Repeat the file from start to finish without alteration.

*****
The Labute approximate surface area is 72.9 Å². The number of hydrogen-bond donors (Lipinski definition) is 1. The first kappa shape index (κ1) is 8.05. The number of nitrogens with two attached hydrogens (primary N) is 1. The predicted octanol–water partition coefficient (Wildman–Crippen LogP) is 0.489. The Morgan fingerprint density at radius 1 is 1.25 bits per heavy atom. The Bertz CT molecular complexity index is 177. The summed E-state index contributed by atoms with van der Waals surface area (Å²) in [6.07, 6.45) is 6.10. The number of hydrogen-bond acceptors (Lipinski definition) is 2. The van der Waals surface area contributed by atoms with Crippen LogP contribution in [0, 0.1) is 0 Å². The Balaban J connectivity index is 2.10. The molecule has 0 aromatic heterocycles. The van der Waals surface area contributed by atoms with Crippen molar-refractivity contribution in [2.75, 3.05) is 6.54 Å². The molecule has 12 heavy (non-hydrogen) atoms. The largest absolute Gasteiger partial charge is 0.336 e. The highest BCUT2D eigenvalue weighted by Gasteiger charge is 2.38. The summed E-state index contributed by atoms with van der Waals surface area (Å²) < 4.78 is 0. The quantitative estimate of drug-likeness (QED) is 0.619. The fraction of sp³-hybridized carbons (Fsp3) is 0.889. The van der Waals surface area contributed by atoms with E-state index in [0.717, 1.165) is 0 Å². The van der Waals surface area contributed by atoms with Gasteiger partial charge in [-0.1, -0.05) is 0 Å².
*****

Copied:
The Labute approximate surface area is 72.9 Å². The number of hydrogen-bond donors (Lipinski definition) is 1. The first kappa shape index (κ1) is 8.05. The number of nitrogens with two attached hydrogens (primary N) is 1. The predicted octanol–water partition coefficient (Wildman–Crippen LogP) is 0.489. The Morgan fingerprint density at radius 1 is 1.25 bits per heavy atom. The Bertz CT molecular complexity index is 177. The summed E-state index contributed by atoms with van der Waals surface area (Å²) in [6.07, 6.45) is 6.10. The number of hydrogen-bond acceptors (Lipinski definition) is 2. The van der Waals surface area contributed by atoms with Crippen LogP contribution in [0, 0.1) is 0 Å². The Balaban J connectivity index is 2.10. The molecule has 0 aromatic heterocycles. The van der Waals surface area contributed by atoms with Crippen molar-refractivity contribution in [2.75, 3.05) is 6.54 Å². The molecule has 12 heavy (non-hydrogen) atoms. The largest absolute Gasteiger partial charge is 0.336 e. The highest BCUT2D eigenvalue weighted by Gasteiger charge is 2.38. The summed E-state index contributed by atoms with van der Waals surface area (Å²) < 4.78 is 0. The quantitative estimate of drug-likeness (QED) is 0.619. The fraction of sp³-hybridized carbons (Fsp3) is 0.889. The van der Waals surface area contributed by atoms with E-state index in [0.717, 1.165) is 0 Å². The van der Waals surface area contributed by atoms with Gasteiger partial charge in [-0.1, -0.05) is 0 Å².